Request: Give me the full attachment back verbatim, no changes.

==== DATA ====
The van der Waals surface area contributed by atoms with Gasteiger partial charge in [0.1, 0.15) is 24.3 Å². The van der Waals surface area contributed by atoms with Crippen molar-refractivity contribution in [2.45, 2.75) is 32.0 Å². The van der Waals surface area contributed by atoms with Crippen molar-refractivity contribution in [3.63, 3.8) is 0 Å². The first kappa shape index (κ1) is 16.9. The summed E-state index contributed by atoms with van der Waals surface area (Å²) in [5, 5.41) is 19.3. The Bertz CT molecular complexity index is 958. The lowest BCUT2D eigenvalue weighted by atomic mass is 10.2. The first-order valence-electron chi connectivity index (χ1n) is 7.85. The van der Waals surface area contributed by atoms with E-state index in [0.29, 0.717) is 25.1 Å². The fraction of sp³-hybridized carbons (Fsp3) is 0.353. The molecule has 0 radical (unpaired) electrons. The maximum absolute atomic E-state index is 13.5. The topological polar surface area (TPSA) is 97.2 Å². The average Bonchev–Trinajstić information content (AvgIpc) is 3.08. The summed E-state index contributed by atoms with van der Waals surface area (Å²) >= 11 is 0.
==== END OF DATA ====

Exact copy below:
The van der Waals surface area contributed by atoms with Gasteiger partial charge in [0.1, 0.15) is 24.3 Å². The van der Waals surface area contributed by atoms with Crippen molar-refractivity contribution in [2.45, 2.75) is 32.0 Å². The van der Waals surface area contributed by atoms with Crippen molar-refractivity contribution in [3.63, 3.8) is 0 Å². The first kappa shape index (κ1) is 16.9. The summed E-state index contributed by atoms with van der Waals surface area (Å²) in [5, 5.41) is 19.3. The Bertz CT molecular complexity index is 958. The lowest BCUT2D eigenvalue weighted by atomic mass is 10.2. The first-order valence-electron chi connectivity index (χ1n) is 7.85. The van der Waals surface area contributed by atoms with E-state index in [0.29, 0.717) is 25.1 Å². The fraction of sp³-hybridized carbons (Fsp3) is 0.353. The molecule has 0 radical (unpaired) electrons. The maximum absolute atomic E-state index is 13.5. The topological polar surface area (TPSA) is 97.2 Å². The average Bonchev–Trinajstić information content (AvgIpc) is 3.08. The summed E-state index contributed by atoms with van der Waals surface area (Å²) >= 11 is 0.